Vishnu, Soma, and Mitra – there is information about Aditi, the mother of the gods, or Adityas. She is equated with infinity and the mid-realm of the sky between heaven and earth. She is said to be she “who embraces the Vast.” Aditi is said to be horseless, or without a vehicle, as other Vedic gods have vehicles. The author emphasizes (using Vedic passages) that she is more of a personal mother goddess than an abstract concept as she has been depicted by scholars. He points out that Aditi is often addressed as Varuna or Agni. Several of the Vedic deities seem to share this notion of sort of being one another. This may have been a strong factor in Max Mueller ( a western scholar of the Vedas) referring to the notion of henotheism, where various deities are aspects of one main deity concept or godhead. There is also a section on Surya, the sun god, and two sections about the rather mysterious. There is much conjecture about the Maruts, or howlers, associated with wrathful Rudra and life-energies or thought-energies. They are sometimes considered to be storm gods as well.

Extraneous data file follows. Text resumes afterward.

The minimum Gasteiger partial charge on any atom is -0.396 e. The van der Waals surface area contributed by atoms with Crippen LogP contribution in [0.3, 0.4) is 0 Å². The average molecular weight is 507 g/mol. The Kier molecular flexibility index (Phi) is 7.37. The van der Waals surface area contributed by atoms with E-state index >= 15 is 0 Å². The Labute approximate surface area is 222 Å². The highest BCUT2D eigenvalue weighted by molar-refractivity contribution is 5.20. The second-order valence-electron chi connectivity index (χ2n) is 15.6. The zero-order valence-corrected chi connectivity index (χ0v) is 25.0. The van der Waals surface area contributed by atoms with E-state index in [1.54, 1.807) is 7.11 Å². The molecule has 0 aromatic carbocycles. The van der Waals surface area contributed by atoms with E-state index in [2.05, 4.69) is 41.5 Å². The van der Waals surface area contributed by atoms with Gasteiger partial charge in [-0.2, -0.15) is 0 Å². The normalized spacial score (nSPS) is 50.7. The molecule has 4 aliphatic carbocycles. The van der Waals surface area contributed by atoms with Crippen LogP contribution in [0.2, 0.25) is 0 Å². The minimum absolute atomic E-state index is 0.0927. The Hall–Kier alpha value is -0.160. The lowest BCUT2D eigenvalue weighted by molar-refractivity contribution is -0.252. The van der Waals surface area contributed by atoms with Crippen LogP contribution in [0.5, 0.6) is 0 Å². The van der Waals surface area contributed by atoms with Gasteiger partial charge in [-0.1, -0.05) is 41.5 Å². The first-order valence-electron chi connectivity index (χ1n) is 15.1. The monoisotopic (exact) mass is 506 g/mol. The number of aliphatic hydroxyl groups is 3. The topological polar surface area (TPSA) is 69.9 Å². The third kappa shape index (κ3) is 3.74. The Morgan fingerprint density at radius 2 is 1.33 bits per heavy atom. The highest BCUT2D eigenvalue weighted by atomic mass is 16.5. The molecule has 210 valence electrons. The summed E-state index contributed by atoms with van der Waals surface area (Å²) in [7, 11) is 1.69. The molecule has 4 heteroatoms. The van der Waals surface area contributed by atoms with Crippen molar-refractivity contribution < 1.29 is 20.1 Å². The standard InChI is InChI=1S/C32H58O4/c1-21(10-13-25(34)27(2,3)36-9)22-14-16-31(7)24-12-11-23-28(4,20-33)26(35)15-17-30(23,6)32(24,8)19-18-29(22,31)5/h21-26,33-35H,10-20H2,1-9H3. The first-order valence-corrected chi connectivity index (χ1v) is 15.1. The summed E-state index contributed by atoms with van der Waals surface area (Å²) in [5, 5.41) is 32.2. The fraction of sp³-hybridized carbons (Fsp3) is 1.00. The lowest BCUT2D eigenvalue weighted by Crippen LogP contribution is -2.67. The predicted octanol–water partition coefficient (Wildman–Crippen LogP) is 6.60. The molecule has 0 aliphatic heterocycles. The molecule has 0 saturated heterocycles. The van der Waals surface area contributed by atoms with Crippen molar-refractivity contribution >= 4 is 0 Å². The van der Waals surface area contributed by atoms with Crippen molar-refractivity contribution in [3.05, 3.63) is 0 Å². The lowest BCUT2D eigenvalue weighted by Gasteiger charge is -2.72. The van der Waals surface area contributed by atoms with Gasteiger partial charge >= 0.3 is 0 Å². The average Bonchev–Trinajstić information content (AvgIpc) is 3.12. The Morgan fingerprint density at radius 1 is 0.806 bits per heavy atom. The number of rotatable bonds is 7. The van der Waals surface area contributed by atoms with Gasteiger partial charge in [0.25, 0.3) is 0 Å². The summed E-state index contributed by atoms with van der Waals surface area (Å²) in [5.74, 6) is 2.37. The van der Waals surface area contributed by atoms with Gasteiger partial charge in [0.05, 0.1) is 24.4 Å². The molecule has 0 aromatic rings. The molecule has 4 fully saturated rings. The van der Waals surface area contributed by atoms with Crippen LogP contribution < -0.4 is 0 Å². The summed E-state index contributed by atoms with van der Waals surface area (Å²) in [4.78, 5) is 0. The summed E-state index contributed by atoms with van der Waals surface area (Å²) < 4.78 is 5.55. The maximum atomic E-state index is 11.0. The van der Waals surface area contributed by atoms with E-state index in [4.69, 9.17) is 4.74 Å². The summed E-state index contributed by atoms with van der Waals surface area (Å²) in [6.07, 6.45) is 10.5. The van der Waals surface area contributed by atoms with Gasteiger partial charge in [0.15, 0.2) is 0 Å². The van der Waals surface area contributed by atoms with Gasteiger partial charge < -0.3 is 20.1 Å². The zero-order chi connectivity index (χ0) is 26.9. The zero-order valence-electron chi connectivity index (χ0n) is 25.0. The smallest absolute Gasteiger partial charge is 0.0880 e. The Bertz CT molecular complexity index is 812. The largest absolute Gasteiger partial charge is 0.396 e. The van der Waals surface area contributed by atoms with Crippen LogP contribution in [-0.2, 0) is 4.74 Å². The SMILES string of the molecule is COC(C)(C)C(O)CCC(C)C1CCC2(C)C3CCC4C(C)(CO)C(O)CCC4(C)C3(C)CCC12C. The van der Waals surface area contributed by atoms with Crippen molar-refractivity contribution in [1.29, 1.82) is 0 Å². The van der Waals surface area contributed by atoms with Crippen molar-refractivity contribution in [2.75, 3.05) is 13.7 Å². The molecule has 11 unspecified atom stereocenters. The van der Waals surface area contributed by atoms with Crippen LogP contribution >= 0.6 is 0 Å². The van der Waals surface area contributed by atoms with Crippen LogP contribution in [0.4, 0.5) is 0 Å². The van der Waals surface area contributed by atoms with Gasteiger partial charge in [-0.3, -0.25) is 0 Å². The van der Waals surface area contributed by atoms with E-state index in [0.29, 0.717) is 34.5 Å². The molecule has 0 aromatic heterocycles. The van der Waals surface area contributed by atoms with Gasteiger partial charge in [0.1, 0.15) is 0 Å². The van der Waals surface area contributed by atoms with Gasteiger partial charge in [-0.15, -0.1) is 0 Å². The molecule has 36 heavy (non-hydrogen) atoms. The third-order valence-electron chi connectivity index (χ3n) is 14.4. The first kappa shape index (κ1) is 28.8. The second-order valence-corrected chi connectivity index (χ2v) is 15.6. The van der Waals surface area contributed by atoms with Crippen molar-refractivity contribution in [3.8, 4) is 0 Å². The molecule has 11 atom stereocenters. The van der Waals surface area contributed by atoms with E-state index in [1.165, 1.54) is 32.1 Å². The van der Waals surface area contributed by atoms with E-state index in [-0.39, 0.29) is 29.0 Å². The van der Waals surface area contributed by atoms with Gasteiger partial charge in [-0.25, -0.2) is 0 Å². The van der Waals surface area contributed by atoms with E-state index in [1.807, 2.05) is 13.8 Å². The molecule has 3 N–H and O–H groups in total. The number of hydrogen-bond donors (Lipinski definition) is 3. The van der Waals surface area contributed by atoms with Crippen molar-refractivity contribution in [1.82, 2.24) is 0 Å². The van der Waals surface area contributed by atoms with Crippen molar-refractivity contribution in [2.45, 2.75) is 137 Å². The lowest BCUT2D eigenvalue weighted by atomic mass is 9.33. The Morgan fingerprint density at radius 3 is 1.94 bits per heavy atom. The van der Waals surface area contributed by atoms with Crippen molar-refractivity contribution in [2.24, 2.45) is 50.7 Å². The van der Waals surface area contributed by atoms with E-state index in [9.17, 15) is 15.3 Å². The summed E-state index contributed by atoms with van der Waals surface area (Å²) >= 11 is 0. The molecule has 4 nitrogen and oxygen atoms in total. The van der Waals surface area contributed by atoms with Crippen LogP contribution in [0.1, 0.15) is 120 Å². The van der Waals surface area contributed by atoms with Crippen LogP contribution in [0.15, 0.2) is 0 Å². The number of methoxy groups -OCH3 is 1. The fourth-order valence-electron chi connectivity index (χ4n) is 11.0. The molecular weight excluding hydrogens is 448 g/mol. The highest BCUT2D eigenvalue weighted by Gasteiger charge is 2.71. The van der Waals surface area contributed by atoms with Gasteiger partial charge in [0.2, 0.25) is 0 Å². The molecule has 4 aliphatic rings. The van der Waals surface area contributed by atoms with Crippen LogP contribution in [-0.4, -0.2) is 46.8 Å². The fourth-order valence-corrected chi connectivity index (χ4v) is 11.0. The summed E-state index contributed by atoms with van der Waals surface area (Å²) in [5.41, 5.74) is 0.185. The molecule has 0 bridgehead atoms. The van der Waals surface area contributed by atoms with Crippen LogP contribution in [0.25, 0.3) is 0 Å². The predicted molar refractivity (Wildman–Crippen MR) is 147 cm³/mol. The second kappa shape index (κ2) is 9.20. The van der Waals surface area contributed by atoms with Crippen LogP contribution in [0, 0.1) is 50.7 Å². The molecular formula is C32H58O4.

Sri Aurobindo advocated a metaphorical interpretation of the Rig Veda and posited what he thought were some keys to metaphors. For instance, the cow is thought to refer to the rays of the Sun or Light. Thus there is the term, ray-cows, interpreted in the texts. With their different hues they are also rather obviously associated with the primary colors of light as the ROYGBIV. In the section on Surya, the Vedic sun god there is the observation that Surya is not merely the deified Sun but the Sacred itself as the Truth-Sun that illuminates and nourishes the consciousness of the universe. Since the Vedas are considered to be Shruti, or revealed literature, derived from the Rishis (seers) through their interpretation of the cosmic-truth sounds, then metaphorical meanings are likely. They are even strongly suggested in the hymns themselves. So the deified aspects of nature of a very long-ago people make up only a part of the intended meaning. Inner growth is definitely hinted at and comes out as the main feature f the Upanisads that followed the Vedas. We all seem to intuit the idea of the - Light of Truth, or the Light of Knowledge. That is certainly suggested in the hymns to the solar deities – Surya, Indra, Savitri, Vishnu, and in the Gayatri Mantra which venerates the solar power as divine. The seven horse who bear the chariot of Surya are seen as the seven cosmic rays of creation by some Vedic-derived philosophies.